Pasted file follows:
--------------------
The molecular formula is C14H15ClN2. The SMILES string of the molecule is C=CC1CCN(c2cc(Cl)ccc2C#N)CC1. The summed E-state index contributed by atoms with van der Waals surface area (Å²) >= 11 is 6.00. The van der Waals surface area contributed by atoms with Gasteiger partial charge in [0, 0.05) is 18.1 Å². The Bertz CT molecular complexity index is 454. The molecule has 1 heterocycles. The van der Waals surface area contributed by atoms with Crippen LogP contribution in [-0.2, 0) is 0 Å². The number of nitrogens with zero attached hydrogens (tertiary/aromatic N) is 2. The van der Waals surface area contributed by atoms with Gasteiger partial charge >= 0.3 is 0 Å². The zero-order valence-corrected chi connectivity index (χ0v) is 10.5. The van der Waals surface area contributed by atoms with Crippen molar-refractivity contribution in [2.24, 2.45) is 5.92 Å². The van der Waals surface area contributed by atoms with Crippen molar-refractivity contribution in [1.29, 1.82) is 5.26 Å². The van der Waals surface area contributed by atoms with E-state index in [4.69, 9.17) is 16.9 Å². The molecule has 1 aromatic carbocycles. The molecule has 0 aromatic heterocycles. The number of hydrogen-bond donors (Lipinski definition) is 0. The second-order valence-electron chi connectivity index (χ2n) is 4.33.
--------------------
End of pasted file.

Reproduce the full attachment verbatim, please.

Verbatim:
The molecular formula is C14H15ClN2. The SMILES string of the molecule is C=CC1CCN(c2cc(Cl)ccc2C#N)CC1. The summed E-state index contributed by atoms with van der Waals surface area (Å²) >= 11 is 6.00. The van der Waals surface area contributed by atoms with Gasteiger partial charge in [0, 0.05) is 18.1 Å². The Bertz CT molecular complexity index is 454. The molecule has 1 heterocycles. The van der Waals surface area contributed by atoms with Crippen LogP contribution in [-0.2, 0) is 0 Å². The number of nitrogens with zero attached hydrogens (tertiary/aromatic N) is 2. The van der Waals surface area contributed by atoms with Gasteiger partial charge >= 0.3 is 0 Å². The zero-order valence-corrected chi connectivity index (χ0v) is 10.5. The van der Waals surface area contributed by atoms with Crippen molar-refractivity contribution in [2.24, 2.45) is 5.92 Å². The van der Waals surface area contributed by atoms with Crippen molar-refractivity contribution in [1.29, 1.82) is 5.26 Å². The van der Waals surface area contributed by atoms with E-state index in [4.69, 9.17) is 16.9 Å². The molecule has 1 aromatic carbocycles. The molecule has 0 aromatic heterocycles. The number of hydrogen-bond donors (Lipinski definition) is 0. The second-order valence-electron chi connectivity index (χ2n) is 4.33.